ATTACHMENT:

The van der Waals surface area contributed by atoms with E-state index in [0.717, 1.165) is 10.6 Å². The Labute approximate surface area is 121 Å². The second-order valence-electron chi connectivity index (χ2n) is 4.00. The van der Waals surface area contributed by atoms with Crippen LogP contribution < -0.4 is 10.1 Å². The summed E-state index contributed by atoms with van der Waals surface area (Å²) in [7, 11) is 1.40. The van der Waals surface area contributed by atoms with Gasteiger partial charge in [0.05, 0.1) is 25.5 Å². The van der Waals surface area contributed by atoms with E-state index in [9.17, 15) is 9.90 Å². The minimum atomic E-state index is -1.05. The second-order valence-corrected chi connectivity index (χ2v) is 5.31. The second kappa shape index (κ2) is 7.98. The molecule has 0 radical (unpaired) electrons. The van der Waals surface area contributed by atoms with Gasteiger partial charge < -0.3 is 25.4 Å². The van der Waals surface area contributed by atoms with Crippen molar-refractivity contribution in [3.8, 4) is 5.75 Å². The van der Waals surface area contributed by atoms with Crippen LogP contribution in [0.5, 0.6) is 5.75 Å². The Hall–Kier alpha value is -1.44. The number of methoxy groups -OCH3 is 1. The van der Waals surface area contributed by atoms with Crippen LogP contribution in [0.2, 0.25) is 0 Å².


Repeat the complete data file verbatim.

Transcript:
The van der Waals surface area contributed by atoms with E-state index in [0.717, 1.165) is 10.6 Å². The Labute approximate surface area is 121 Å². The second-order valence-electron chi connectivity index (χ2n) is 4.00. The van der Waals surface area contributed by atoms with Crippen LogP contribution < -0.4 is 10.1 Å². The summed E-state index contributed by atoms with van der Waals surface area (Å²) in [7, 11) is 1.40. The van der Waals surface area contributed by atoms with Gasteiger partial charge in [0.05, 0.1) is 25.5 Å². The van der Waals surface area contributed by atoms with E-state index in [9.17, 15) is 9.90 Å². The minimum atomic E-state index is -1.05. The second-order valence-corrected chi connectivity index (χ2v) is 5.31. The second kappa shape index (κ2) is 7.98. The molecule has 0 radical (unpaired) electrons. The van der Waals surface area contributed by atoms with Gasteiger partial charge < -0.3 is 25.4 Å². The van der Waals surface area contributed by atoms with Crippen molar-refractivity contribution in [3.8, 4) is 5.75 Å². The van der Waals surface area contributed by atoms with Crippen LogP contribution in [0.5, 0.6) is 5.75 Å². The Hall–Kier alpha value is -1.44. The number of methoxy groups -OCH3 is 1. The van der Waals surface area contributed by atoms with Crippen LogP contribution in [0.2, 0.25) is 0 Å².